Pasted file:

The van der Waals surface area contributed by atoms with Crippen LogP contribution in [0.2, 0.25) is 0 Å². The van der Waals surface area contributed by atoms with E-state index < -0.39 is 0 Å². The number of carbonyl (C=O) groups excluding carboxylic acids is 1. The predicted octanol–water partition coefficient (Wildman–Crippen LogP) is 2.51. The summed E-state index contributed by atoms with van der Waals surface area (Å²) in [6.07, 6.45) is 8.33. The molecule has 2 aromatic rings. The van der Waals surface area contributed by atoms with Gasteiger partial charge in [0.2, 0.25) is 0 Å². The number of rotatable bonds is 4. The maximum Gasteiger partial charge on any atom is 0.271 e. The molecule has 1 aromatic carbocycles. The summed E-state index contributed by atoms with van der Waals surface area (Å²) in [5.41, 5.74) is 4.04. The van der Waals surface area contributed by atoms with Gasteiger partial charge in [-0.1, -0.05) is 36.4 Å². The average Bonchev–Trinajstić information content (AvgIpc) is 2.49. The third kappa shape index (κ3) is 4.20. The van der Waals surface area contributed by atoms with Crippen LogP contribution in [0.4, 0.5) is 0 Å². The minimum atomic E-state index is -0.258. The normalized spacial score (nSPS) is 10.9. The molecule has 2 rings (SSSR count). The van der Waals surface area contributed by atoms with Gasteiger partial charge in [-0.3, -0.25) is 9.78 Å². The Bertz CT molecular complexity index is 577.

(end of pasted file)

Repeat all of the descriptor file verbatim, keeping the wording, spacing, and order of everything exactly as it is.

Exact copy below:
The van der Waals surface area contributed by atoms with Crippen LogP contribution in [0.2, 0.25) is 0 Å². The van der Waals surface area contributed by atoms with E-state index < -0.39 is 0 Å². The number of carbonyl (C=O) groups excluding carboxylic acids is 1. The predicted octanol–water partition coefficient (Wildman–Crippen LogP) is 2.51. The summed E-state index contributed by atoms with van der Waals surface area (Å²) in [6.07, 6.45) is 8.33. The molecule has 2 aromatic rings. The van der Waals surface area contributed by atoms with Gasteiger partial charge in [0.2, 0.25) is 0 Å². The number of rotatable bonds is 4. The maximum Gasteiger partial charge on any atom is 0.271 e. The molecule has 1 aromatic carbocycles. The summed E-state index contributed by atoms with van der Waals surface area (Å²) in [5.41, 5.74) is 4.04. The van der Waals surface area contributed by atoms with Gasteiger partial charge in [-0.1, -0.05) is 36.4 Å². The average Bonchev–Trinajstić information content (AvgIpc) is 2.49. The third kappa shape index (κ3) is 4.20. The van der Waals surface area contributed by atoms with Crippen LogP contribution in [0.4, 0.5) is 0 Å². The minimum atomic E-state index is -0.258. The normalized spacial score (nSPS) is 10.9. The molecule has 2 rings (SSSR count). The van der Waals surface area contributed by atoms with Gasteiger partial charge in [-0.3, -0.25) is 9.78 Å². The Bertz CT molecular complexity index is 577.